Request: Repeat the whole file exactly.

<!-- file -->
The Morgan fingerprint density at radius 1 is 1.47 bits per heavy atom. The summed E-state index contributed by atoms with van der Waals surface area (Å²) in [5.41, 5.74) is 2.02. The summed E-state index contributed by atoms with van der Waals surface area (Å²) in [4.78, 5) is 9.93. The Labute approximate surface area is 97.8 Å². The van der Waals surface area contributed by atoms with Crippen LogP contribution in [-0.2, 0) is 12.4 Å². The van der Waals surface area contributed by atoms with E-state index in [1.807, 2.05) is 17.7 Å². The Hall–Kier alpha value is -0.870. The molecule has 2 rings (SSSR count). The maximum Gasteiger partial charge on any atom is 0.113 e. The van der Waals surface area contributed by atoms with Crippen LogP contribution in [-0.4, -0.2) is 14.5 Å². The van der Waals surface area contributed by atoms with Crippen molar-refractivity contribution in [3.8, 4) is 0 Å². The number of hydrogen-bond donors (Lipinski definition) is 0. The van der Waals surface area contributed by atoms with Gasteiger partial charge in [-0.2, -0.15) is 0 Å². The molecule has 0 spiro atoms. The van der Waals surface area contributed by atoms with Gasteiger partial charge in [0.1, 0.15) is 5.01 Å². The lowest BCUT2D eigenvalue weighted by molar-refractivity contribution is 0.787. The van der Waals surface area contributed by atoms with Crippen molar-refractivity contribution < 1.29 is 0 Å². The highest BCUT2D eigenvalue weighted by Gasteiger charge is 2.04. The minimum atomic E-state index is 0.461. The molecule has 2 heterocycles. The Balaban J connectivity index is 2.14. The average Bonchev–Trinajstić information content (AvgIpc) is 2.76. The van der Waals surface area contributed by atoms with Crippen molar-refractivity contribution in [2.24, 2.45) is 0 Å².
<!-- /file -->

The Morgan fingerprint density at radius 1 is 1.47 bits per heavy atom. The summed E-state index contributed by atoms with van der Waals surface area (Å²) in [5.41, 5.74) is 2.02. The summed E-state index contributed by atoms with van der Waals surface area (Å²) in [4.78, 5) is 9.93. The Labute approximate surface area is 97.8 Å². The van der Waals surface area contributed by atoms with Crippen LogP contribution in [-0.2, 0) is 12.4 Å². The van der Waals surface area contributed by atoms with E-state index in [1.807, 2.05) is 17.7 Å². The Hall–Kier alpha value is -0.870. The molecule has 2 rings (SSSR count). The maximum Gasteiger partial charge on any atom is 0.113 e. The van der Waals surface area contributed by atoms with Crippen LogP contribution in [-0.4, -0.2) is 14.5 Å². The van der Waals surface area contributed by atoms with Crippen molar-refractivity contribution in [3.8, 4) is 0 Å². The number of hydrogen-bond donors (Lipinski definition) is 0. The van der Waals surface area contributed by atoms with Gasteiger partial charge in [-0.2, -0.15) is 0 Å². The molecule has 0 spiro atoms. The van der Waals surface area contributed by atoms with Gasteiger partial charge in [0.1, 0.15) is 5.01 Å². The lowest BCUT2D eigenvalue weighted by molar-refractivity contribution is 0.787. The van der Waals surface area contributed by atoms with Crippen molar-refractivity contribution < 1.29 is 0 Å². The highest BCUT2D eigenvalue weighted by Gasteiger charge is 2.04. The minimum atomic E-state index is 0.461. The molecule has 2 heterocycles. The Balaban J connectivity index is 2.14. The average Bonchev–Trinajstić information content (AvgIpc) is 2.76. The van der Waals surface area contributed by atoms with Crippen molar-refractivity contribution in [2.24, 2.45) is 0 Å².